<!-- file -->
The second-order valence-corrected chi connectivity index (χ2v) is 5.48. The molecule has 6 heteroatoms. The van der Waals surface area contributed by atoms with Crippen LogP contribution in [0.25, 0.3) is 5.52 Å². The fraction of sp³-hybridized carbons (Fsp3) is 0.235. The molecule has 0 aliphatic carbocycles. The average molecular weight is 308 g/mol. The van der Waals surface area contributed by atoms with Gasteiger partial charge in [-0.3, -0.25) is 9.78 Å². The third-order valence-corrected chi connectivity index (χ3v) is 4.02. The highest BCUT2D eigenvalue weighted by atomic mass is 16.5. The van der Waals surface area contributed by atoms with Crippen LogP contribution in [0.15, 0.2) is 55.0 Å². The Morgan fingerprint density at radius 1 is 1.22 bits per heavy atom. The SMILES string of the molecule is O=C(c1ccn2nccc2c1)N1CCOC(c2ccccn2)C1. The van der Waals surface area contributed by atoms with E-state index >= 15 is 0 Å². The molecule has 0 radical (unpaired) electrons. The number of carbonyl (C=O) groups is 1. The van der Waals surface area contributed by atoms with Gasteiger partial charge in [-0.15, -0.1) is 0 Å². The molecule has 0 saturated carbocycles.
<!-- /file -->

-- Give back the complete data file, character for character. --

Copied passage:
The second-order valence-corrected chi connectivity index (χ2v) is 5.48. The molecule has 6 heteroatoms. The van der Waals surface area contributed by atoms with Crippen LogP contribution in [0.25, 0.3) is 5.52 Å². The fraction of sp³-hybridized carbons (Fsp3) is 0.235. The molecule has 0 aliphatic carbocycles. The average molecular weight is 308 g/mol. The van der Waals surface area contributed by atoms with Gasteiger partial charge in [-0.3, -0.25) is 9.78 Å². The third-order valence-corrected chi connectivity index (χ3v) is 4.02. The highest BCUT2D eigenvalue weighted by atomic mass is 16.5. The van der Waals surface area contributed by atoms with Crippen LogP contribution in [0.15, 0.2) is 55.0 Å². The Morgan fingerprint density at radius 1 is 1.22 bits per heavy atom. The SMILES string of the molecule is O=C(c1ccn2nccc2c1)N1CCOC(c2ccccn2)C1. The van der Waals surface area contributed by atoms with E-state index >= 15 is 0 Å². The molecule has 0 radical (unpaired) electrons. The number of carbonyl (C=O) groups is 1. The van der Waals surface area contributed by atoms with Gasteiger partial charge in [-0.15, -0.1) is 0 Å². The molecule has 0 saturated carbocycles.